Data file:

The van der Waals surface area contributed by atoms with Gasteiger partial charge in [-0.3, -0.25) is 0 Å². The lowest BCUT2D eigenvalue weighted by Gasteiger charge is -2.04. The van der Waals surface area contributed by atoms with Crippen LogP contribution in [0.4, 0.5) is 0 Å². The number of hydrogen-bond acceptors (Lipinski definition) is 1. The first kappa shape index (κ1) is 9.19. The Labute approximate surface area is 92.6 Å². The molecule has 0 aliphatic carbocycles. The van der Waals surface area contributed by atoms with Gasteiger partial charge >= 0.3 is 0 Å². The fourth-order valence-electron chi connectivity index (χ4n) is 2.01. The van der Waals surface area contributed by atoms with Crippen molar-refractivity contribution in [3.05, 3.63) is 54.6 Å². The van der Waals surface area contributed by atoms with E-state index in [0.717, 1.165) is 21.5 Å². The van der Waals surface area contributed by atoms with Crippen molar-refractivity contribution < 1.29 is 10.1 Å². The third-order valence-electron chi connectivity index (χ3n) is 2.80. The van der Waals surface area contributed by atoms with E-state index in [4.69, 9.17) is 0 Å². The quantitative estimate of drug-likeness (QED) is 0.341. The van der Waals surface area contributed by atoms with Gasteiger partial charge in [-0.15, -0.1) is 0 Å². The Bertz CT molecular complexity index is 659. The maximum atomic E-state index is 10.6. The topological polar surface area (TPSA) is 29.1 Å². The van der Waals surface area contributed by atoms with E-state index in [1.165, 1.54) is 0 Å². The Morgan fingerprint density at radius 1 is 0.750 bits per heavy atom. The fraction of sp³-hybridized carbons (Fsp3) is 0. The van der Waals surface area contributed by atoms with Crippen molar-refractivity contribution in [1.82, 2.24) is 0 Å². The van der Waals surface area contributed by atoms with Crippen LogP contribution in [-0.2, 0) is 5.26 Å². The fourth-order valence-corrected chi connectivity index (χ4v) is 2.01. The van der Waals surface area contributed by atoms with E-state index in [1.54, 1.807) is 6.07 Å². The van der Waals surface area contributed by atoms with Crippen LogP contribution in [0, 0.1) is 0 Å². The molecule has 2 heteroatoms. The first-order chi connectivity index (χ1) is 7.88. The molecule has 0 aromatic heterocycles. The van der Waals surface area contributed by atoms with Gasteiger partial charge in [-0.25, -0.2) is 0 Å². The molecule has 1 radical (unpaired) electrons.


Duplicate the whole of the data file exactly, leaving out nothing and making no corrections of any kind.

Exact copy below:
The van der Waals surface area contributed by atoms with Gasteiger partial charge in [-0.3, -0.25) is 0 Å². The lowest BCUT2D eigenvalue weighted by Gasteiger charge is -2.04. The van der Waals surface area contributed by atoms with Crippen LogP contribution in [0.4, 0.5) is 0 Å². The number of hydrogen-bond acceptors (Lipinski definition) is 1. The first kappa shape index (κ1) is 9.19. The Labute approximate surface area is 92.6 Å². The molecule has 0 aliphatic carbocycles. The van der Waals surface area contributed by atoms with Gasteiger partial charge >= 0.3 is 0 Å². The fourth-order valence-electron chi connectivity index (χ4n) is 2.01. The van der Waals surface area contributed by atoms with Crippen molar-refractivity contribution in [3.05, 3.63) is 54.6 Å². The van der Waals surface area contributed by atoms with E-state index in [0.717, 1.165) is 21.5 Å². The van der Waals surface area contributed by atoms with Crippen molar-refractivity contribution < 1.29 is 10.1 Å². The third-order valence-electron chi connectivity index (χ3n) is 2.80. The van der Waals surface area contributed by atoms with E-state index in [4.69, 9.17) is 0 Å². The quantitative estimate of drug-likeness (QED) is 0.341. The van der Waals surface area contributed by atoms with Gasteiger partial charge in [-0.15, -0.1) is 0 Å². The Bertz CT molecular complexity index is 659. The maximum atomic E-state index is 10.6. The topological polar surface area (TPSA) is 29.1 Å². The van der Waals surface area contributed by atoms with E-state index in [1.165, 1.54) is 0 Å². The Morgan fingerprint density at radius 1 is 0.750 bits per heavy atom. The fraction of sp³-hybridized carbons (Fsp3) is 0. The van der Waals surface area contributed by atoms with Crippen molar-refractivity contribution in [1.82, 2.24) is 0 Å². The van der Waals surface area contributed by atoms with Crippen LogP contribution in [-0.2, 0) is 5.26 Å². The fourth-order valence-corrected chi connectivity index (χ4v) is 2.01. The van der Waals surface area contributed by atoms with E-state index in [1.54, 1.807) is 6.07 Å². The van der Waals surface area contributed by atoms with Crippen LogP contribution in [0, 0.1) is 0 Å². The molecule has 2 heteroatoms. The first-order chi connectivity index (χ1) is 7.88. The molecule has 0 aromatic heterocycles. The van der Waals surface area contributed by atoms with Gasteiger partial charge in [-0.25, -0.2) is 0 Å². The molecule has 1 radical (unpaired) electrons.